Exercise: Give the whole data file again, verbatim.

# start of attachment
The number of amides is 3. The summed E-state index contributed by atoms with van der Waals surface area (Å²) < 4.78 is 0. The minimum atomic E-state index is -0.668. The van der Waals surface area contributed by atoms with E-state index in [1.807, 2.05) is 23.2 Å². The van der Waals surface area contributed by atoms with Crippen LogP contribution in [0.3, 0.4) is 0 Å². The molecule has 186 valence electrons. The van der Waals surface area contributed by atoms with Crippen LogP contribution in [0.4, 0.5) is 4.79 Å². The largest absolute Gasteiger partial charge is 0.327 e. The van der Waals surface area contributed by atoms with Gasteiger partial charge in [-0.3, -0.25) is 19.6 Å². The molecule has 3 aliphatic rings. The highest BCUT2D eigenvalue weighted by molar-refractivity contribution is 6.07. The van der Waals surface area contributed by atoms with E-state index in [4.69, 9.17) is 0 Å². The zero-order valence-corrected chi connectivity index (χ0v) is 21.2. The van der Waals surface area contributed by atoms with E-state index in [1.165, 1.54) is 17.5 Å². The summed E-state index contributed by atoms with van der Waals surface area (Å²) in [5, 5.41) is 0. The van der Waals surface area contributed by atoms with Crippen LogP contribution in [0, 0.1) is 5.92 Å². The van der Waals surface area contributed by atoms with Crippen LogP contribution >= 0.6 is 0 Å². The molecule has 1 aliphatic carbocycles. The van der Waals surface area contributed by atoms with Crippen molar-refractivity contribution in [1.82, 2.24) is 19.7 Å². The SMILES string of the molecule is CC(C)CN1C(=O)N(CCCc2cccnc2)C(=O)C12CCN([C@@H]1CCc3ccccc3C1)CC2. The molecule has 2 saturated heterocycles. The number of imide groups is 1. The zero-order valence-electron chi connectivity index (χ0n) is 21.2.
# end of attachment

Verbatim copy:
The number of amides is 3. The summed E-state index contributed by atoms with van der Waals surface area (Å²) < 4.78 is 0. The minimum atomic E-state index is -0.668. The van der Waals surface area contributed by atoms with E-state index in [1.807, 2.05) is 23.2 Å². The van der Waals surface area contributed by atoms with Crippen LogP contribution in [0.3, 0.4) is 0 Å². The molecule has 186 valence electrons. The van der Waals surface area contributed by atoms with Crippen LogP contribution in [0.4, 0.5) is 4.79 Å². The largest absolute Gasteiger partial charge is 0.327 e. The van der Waals surface area contributed by atoms with Gasteiger partial charge in [-0.3, -0.25) is 19.6 Å². The molecule has 3 aliphatic rings. The highest BCUT2D eigenvalue weighted by molar-refractivity contribution is 6.07. The van der Waals surface area contributed by atoms with E-state index in [4.69, 9.17) is 0 Å². The zero-order valence-corrected chi connectivity index (χ0v) is 21.2. The van der Waals surface area contributed by atoms with E-state index in [1.165, 1.54) is 17.5 Å². The summed E-state index contributed by atoms with van der Waals surface area (Å²) in [5, 5.41) is 0. The van der Waals surface area contributed by atoms with Crippen LogP contribution in [0, 0.1) is 5.92 Å². The van der Waals surface area contributed by atoms with Crippen LogP contribution >= 0.6 is 0 Å². The molecule has 1 aliphatic carbocycles. The van der Waals surface area contributed by atoms with Crippen molar-refractivity contribution in [1.82, 2.24) is 19.7 Å². The SMILES string of the molecule is CC(C)CN1C(=O)N(CCCc2cccnc2)C(=O)C12CCN([C@@H]1CCc3ccccc3C1)CC2. The molecule has 2 saturated heterocycles. The number of imide groups is 1. The zero-order valence-electron chi connectivity index (χ0n) is 21.2.